When you are in a room with over a hundred of the most powerful, exiting, socially aware and responsible, and enthusiastic bloggers, your feed reader count is going to grow. Not to mention your Twitter list. And Skype. And GTalk. And email list and all the other ways we stay in touch.
The most amazing part of SOBCon this year is the proof that lightening does strike twice. It struck twice in Chicago as Liz Strauss and Terry Starbucker hosted the second annual SOBCon event, bringing together top notch bloggers for The Biz School for Bloggers, helping bloggers learn how the blog marketplace works and how to turn those blogging connections and decisions into money.
This came through on many levels. Let’s examine a few.
Your blog is not about you.
Your blog is not about you. Sure, it starts out about being about what you want. About what messages you want to send. About how you want to frame and publish content. About who you want to reach and what you want to get out of your blog.
This is not a WordCamp. They are calling this the Tazzu WordPress Camp.
Tazzu is a networking community covering specialists in online business, technology, and knowledge with an active Community Forum and Blog that supports live events as well as online events within British Columbia and the west coast.
I love it when bloggers write about conferences I cannot attend. Blogs and Twitter are my main resources to stay in touch with conferences such as the Web 2.0 Expo in San Fransisco last week. Bloggers take different approaches to cover conferences which all have their advantages and disadvantages. The main three approaches are using Twitter, live blogging tools or fast publishing.
Twitter is a useful tool to stay in touch with both conference organizers and attendees. Stay up-to-date with schedule changes, keynote transcriptions and videos and people in the room. Twitter is used more and more often by speakers to answer questions from the audience or from people who are not attending the conference. The downside of such interaction is that there are always people out there to get their 140 characters of fame and add a lot of noise to the signal.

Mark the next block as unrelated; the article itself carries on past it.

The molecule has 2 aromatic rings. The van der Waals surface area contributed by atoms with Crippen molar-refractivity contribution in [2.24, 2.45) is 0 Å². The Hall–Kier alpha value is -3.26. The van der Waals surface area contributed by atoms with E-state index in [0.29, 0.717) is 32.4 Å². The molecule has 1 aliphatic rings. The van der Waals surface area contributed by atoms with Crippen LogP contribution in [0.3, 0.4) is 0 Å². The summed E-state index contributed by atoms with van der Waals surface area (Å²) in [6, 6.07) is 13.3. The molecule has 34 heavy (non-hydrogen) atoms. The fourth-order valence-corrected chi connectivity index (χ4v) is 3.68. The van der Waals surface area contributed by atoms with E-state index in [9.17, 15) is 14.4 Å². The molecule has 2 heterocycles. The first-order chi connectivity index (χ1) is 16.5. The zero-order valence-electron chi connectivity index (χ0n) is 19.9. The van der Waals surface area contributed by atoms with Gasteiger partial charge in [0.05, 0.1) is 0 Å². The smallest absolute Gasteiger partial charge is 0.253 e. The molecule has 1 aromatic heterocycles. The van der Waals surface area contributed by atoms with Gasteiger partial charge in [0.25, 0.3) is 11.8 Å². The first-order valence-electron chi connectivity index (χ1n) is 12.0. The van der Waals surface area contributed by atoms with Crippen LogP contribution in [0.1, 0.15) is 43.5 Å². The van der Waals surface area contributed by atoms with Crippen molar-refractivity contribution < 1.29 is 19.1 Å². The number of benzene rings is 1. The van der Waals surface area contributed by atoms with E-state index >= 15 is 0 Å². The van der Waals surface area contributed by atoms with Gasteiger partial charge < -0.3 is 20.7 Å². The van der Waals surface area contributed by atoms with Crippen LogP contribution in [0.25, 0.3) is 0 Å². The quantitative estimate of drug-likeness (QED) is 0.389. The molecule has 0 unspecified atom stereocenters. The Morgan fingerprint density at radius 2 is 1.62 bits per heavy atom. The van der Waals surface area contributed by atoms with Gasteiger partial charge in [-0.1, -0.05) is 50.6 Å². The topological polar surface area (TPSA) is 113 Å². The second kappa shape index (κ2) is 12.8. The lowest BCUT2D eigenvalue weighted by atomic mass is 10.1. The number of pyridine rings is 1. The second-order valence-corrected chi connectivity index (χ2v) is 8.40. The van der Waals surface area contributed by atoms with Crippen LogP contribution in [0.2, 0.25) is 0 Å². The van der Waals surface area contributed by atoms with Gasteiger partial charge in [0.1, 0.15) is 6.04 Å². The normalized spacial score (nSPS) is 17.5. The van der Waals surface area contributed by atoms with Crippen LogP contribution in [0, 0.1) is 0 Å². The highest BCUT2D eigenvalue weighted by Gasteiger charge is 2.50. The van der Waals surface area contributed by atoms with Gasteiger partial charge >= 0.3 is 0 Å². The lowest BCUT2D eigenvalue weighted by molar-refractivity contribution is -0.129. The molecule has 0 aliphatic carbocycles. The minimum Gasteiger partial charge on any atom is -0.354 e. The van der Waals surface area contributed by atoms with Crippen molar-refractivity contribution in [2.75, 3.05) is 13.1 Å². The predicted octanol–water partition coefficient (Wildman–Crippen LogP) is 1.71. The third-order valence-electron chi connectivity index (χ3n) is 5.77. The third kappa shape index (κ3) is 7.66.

One of my favorite uses of Twitter during conferences is a backchannel people can send their posts to. During the Next Web conference in Amsterdam a few weeks ago a backchannel was created where all posts that included #nextweb were posted. By following the backchannel you can get information from everyone actively participating in providing content from the conference.
CoverIt Live is one of the most popular tools used for live blogging. It provides an easy and instant way to provide your blog readers with the latest news without having to refresh the page:
Your commentary publishes in real time like an instant message. Our ‘one-click’ publishing lets you drop polls, videos, pictures, ads and audio clips as soon as they come to mind. Comments and questions from your readers instantly appear but you control what gets published.